Delhi-UP bus row: HC for early resolution
The Court gives a time of 10 days to both Delhi and Uttar Pradesh to settle the dispute, reports Amitabh Shukla.india Updated: Dec 01, 2006 22:53 IST
The Delhi High Court on Friday gave a time of 10 days to both Delhi and Uttar Pradesh to settle the dispute on plying of buses in each other's territory amicably.
A Bench comprising Justice MK Sharma and Justice Hima Kohli came down heavily on UP as its Principal Secretary (Transport) was not present in the court to explain the position of the state government.
The Bench directed the official to be present in the next hearing. It also threatened of coercive action if the direction was not complied with.
With the court postponing the matter for 10 days, people residing in Noida, Ghaziabad and the surrounding areas would continue to face the hardships for some more days now.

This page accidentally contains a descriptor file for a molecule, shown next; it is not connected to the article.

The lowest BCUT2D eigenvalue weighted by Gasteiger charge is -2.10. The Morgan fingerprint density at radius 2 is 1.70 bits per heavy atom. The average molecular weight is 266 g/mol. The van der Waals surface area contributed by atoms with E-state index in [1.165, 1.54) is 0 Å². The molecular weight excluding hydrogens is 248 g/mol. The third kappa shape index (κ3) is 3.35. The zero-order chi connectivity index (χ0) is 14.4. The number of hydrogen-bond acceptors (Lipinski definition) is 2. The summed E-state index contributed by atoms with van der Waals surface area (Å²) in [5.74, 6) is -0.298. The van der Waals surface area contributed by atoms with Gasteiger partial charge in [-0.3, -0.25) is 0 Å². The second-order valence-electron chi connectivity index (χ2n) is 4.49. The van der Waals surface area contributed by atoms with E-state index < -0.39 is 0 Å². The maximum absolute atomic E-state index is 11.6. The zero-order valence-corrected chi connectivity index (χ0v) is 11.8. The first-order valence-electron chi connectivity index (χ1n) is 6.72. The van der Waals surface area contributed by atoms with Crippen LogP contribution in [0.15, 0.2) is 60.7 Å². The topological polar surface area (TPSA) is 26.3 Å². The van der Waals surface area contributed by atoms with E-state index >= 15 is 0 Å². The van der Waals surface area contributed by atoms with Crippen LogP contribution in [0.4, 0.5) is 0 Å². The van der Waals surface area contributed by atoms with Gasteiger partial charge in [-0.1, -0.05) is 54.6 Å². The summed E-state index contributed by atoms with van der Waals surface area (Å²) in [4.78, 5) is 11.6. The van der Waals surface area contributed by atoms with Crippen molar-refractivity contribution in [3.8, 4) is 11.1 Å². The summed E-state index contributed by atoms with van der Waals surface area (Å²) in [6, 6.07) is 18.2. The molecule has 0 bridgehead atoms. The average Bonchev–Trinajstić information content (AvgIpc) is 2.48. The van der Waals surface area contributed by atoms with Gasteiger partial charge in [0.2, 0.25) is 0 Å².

"We were expecting some solution as it has been very difficult for us to arrange transport for our son to his Noida School," said Archana Mishra, a resident of Mayur Vihar. Mishra and other residents have joined together and pooled in their personal vehicles to drop the children to the Noida schools after the dispute started. They were earlier using the services of the DTC schools buses to transport their children to the private schools in Noida.
Asked when will the school children and other commuters get relief, Transport Minister Haroon Yusuf on Friday said the entire issue is now focussed on the intransigence of UP, which insists on running its buses on the city routes.
"UP has bought CNG buses and is now insisting on plying them on the city routes. This is the main point of dispute at this juncture," Yusuf said. The Minister said this cannot be permitted except upto the three ISBTs.
So far, three meetings have taken place between senior Transport officials of Delhi and UP. First, the officials of Delhi went to Lucknow. Then the UP Transport officials held two meetings with their Delhi counterparts here on Thursday. As nothing materialised, the dispute remains unresolved.
First Published: Dec 01, 2006 22:53 IST